“Markwell, Mary” [Kate Simpson Hayes]. “A Prairie Storm.” The Week (28 Feb. 1896).

I just love the word prairie… there is something balanced and yet asymmetrical about the arrangement of the letters tat pleases me. Hence the inclusion of a number of poets’ creations featuring the Prairies.

A Prairie Storm


The mudded shack shakes at the roar
Of north wind down the white waste hissing,
Snow-wreaths go whirling on before
The Furies, clasped, and madly kissing!
Roof-high the drifts, blocked is the trail,
The stacks of yellow grain are whitened;
And here and there a broken rail
Lies, where the sweeping gale had heightened.
The branching poplars bend and sway;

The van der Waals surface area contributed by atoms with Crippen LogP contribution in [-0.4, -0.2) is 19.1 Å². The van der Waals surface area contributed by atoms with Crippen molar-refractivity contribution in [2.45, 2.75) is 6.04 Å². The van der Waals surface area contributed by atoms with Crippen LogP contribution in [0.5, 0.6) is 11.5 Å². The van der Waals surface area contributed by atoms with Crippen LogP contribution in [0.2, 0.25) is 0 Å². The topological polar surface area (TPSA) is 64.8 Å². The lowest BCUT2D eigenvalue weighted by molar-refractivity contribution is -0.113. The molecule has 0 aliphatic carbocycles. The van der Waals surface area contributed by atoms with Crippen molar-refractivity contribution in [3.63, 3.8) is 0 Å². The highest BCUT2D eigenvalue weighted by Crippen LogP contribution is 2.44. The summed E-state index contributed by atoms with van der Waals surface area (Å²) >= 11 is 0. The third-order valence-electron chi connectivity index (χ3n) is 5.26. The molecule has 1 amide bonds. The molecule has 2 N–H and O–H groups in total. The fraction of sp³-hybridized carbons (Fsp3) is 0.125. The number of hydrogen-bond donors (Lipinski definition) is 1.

Within the bluffs the cattle shiver,
The pallid grasses parched and gray
Fringe all the ice-bound sloughs. The river,
Like some dead form, lies draped in white—
Its voice is stilled—stilled is its sighing;
The last snow-bird has taken flight;
Gray clouds in wild retreat are flying.


The moaning of the wind grows low—
Repentant sobs of Nature, grieving—
Wind-swept, the pallid grasses show,
Their tendrils kindly interweaving.
Adown the way fall slanting beams
Of gold that woo the Furies sleeping,
And from the west soft melting streams
Set every thatchèd roof a-weeping.


So is it with our human wills
When swayed by Passions, dark and blinding;
Adown life’s path light coming, thrills,
Time’s sunset soothes new patience finding.
Oh, storm-tossed hearts hurt by the blast!
Through angry years God’s pity blending—
His Face the kindly Light at last;
Our falling tears, His Peace descending!

Regina, N. W. T. Mary Markwell